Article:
Dracaena Angustifolia Care

The Dracaena angustifolia (dragon tree) grows happily in its native Indochina, Malaysia, and northern Australia, and it’s also a popular houseplant around the world. The plant normally grows under a canopy in the forest, so it’s not really meant for placement in direct sunlight.

Interestingly, the leaves of the plant are regularly used to make green food coloring. There are also some cultures that believe Dracaena angustifolia has medicinal properties.

Dracaena Angustifolia Care
Photo by LiChieh Pan, CC BY-NC-SA 2.0, via Flickr

However, many people simply like the appearance of the plant and use it as a striking houseplant.

Dracaena Angustifolia Quick Care Guide

Scientific NameDracaena angustifolia
Common Name(s)Rainbow tree, Madagascar dragon tree
Size2 to 10 feet tall
LightLow or medium light
SoilIndoor houseplant soil that drains well
WaterRegular misting and light watering when the soil is dry
TemperaturePrefers 65 to 78 degrees Fahrenheit and nothing below 55 degrees
Humidity40 to 60 percent humidity
FertilizerOnce or twice in the spring
PropagationCuttings rooted in water
Pests & DiseasesScale, thrips, mealybugs, aphids
ToxicityToxic to cats and dogs

When growing Dracaena angustifolia as a houseplant, place the pot somewhere near a bright light, but try to avoid having the plant receive direct sunlight for a significant amount of time.

Dracaena angustifolia is very sensitive to water, and it’s important to avoid excessive watering at all costs.

The soil for the Dracaena angustifolia is best mixed with some compost, and it should drain reasonably fast, too, to help the plant avoid remaining waterlogged after watering.

The plant enjoys regular misting, and its water needs are not significant. The Dracaena angustifolia only needs fertilizer about once or twice a year.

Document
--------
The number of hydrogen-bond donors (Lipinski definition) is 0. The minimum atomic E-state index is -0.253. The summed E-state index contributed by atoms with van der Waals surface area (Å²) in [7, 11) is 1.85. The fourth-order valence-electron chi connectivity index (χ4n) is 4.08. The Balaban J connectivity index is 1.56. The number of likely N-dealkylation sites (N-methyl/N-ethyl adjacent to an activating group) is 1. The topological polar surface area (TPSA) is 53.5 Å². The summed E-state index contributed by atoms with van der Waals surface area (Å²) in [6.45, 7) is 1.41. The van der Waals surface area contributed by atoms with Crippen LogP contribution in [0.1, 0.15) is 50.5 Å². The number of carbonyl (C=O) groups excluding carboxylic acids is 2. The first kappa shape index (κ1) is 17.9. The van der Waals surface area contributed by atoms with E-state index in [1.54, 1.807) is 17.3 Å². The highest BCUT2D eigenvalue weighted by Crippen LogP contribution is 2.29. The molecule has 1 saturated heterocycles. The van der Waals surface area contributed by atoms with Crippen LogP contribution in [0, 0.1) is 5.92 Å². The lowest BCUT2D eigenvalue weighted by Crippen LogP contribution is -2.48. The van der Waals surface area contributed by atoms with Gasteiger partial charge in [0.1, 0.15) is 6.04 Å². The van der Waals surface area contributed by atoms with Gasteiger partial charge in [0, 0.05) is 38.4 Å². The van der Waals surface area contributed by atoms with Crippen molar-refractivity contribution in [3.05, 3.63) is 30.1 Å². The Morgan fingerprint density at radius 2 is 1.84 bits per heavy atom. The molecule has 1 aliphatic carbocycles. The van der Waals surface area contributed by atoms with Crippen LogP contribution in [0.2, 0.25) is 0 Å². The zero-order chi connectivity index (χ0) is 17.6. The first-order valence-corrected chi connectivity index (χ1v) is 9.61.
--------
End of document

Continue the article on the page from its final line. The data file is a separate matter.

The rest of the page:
All About the Dracaena Angustifolia

The Dracaena angustifolia grows long spiky leaves that almost make the plant resemble some sort of palm tree. The plant isn’t particularly difficult to grow, but it can get angry when you put the plant in bright sunlight or give it too much water. 

The most important part of bringing a Dracaena angustifolia into your home is putting it in the right place and avoiding excessive watering. Since the plant doesn’t need a ton of water, it’s a great plant for people who forget to water their plants every so often. 

Since the Dracaena angustifolia can also grow several feet tall, it’s an amazing accent piece for any room. If you place your Dracaena angustifolia in a nice big pot when you first bring it home, you won’t need to repot it for several years.

Dracaena Angustifolia Care


The Dracaena angustifolia is a great houseplant when you don’t have an overabundance of light to offer it but can still find a window with some bright indirect light.

The plant can actually grow in very low-light conditions, but it won’t really thrive and may not look like it’s doing so well.

Overall, Dracaena angustifolia does best in medium light, which is the average amount of light in most homes. Not too bright and not too dim will keep the Dracaena happy.

Avoid putting the plant anywhere that it might get direct light for a substantial amount of time.


Dracaena angustifolia doesn’t need a lot of water, and it may start to die when left in waterlogged soil. Keeping it nicely hydrated means misting the leaves every so often, as well as lightly watering the soil whenever it dries out.

A concern for owners of Dracaena angustifolia is root rot, and it’s important to let the top of the soil dry out completely before giving the plant another drink.